UK iGaming search study - What's hot, what's not?

A definitive overview of the iGaming search landscape during lockdown in the United Kingdom

The BBC recently reported that search interest in ‘online casinos’ was at an all time high in the United Kingdom, with many pointing to the forced closure of physical betting shops and casinos as the reason behind this increase. 

However, this statistic doesn’t quite tell the full story. Whilst search interest has increased, it had already been steadily increasing year on year since 2012, which is hardly surprising as advancements in technology has allowed online casinos and bookmakers to cement their status as a convenient alternative in the same way that Amazon has revolutionised shopping.

There have been a number of incredibly intriguing shifts in the volume of specific search terms since COVID-19 struck the UK and lockdown was initiated back in March. 

Not only were emerging sectors of the iGaming world given a huge boost, but old favourites made a surprising resurgence as people desperately looked for a new way to combat the monotony of being confined to their own home. 

In this article we’ll take a look at some of the many of the niche iGaming related search terms that will be familiar to many of us and assess how they’ve fared since the lockdown began.

Google Trends - How does Google determine volume?

For the purpose of this piece we’ll be using Google Trends to assess the interest in specific search terms over the last 12 months within the UK specifically.

Google currently ranks the popularity of a specific search term between 0 and 100. A value of 50 means that the search term is half as popular. A score of 0 means there were not enough searches, therefore not enough data for a term.

Numbers on the y axis of graphs shown in the article represent search interest relative to the highest point on the chart for the given region (UK) and time period (The last 12 months). 

We’ll also look at alternative statistics from outside sources where available to further strengthen and bring clarity to the data we’ve uncovered in this study.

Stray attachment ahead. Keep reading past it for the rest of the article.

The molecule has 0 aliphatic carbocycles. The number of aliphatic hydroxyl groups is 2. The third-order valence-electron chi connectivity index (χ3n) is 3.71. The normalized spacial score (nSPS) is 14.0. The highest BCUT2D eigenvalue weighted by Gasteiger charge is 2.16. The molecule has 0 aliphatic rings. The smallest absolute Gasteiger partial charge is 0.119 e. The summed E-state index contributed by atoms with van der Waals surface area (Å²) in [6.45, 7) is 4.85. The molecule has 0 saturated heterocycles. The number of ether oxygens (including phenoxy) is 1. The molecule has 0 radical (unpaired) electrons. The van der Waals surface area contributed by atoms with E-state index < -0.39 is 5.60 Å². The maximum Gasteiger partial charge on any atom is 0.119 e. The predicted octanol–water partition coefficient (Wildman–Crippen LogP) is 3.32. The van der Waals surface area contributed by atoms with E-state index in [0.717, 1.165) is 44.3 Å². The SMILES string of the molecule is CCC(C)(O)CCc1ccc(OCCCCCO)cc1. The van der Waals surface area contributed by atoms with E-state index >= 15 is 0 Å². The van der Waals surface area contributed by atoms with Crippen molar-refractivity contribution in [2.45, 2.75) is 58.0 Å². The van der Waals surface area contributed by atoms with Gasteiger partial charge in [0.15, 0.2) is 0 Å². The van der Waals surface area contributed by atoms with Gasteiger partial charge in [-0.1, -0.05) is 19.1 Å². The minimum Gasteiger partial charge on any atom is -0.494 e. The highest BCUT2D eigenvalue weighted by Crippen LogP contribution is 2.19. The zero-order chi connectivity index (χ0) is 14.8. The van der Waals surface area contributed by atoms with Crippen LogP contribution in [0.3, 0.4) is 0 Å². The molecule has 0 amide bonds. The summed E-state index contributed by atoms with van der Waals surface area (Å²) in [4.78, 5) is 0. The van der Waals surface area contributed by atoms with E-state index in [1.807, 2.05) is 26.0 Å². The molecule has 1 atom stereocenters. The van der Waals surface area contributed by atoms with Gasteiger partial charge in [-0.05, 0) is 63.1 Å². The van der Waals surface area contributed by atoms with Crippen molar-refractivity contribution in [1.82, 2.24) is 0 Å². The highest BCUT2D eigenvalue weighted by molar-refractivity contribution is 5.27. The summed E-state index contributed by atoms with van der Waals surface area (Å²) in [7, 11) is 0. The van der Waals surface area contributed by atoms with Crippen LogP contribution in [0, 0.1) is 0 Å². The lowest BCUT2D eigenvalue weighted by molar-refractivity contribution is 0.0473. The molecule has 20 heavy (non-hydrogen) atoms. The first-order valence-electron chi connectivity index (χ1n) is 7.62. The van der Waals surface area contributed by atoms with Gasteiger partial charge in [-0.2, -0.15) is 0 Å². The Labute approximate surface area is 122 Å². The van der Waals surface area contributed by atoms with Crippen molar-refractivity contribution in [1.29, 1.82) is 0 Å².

Online casino searches - Are the national media forging a false narrative? 

As mentioned, the BBC recently reported that searches for ‘online casinos’ were at an all time high, which is the case when you look at the data from 2004 up until today. However, when you view the statistics over the past year it’s clear to see that searches haven’t increased quite as rapidly as some have been suggesting.

There has been an increase from when the lockdown was initiated, which makes sense considering sports betting, an incredibly popular past-time in the UK, was taken away. However, interest has reached these highs previously, during the midst of Summer when the football season had come to a close and somewhat more surprisingly over Christmas.

Searches for the term ‘online casino’ have seen a stable increase since lockdown was initiated, however it wasn’t the first time they’d reached those heights in the last year.

A recent YouGov survey commissioned by the Gambling Commision actually found that gambling participation was down overall. However, those who were already engaged in gambling activity were trying new products to fill the void left by sports betting. 

In March 2020 there was a 25% year-on-year increase in people playing online slots, a 40% year-on-year rise in people betting on virtual sports and a 38% year-on-year increase in people playing online poker. Of course, this coincides with a 31% drop in the number of people betting on live sports. 

It’s thought the drop in sports betting would have been much higher, however several major sporting events that were incredibly popular with bookmakers and punters alike took place including the Cheltenham Festival and Liverpool vs Atletico Madrid in the Champions League.

Ultimately, we can say with some confidence that people are searching for something new to fill the gambling void left by sports betting, but that’s not to say that lockdown and online casinos are responsible for creating a whole horde of brand new problem gamblers. 

Unfortunately, it should be noted that those regular players that were already thought to be struggling with their gambling habits may need to be monitored closely and could require intervention, as their participation and spend has risen in recent weeks.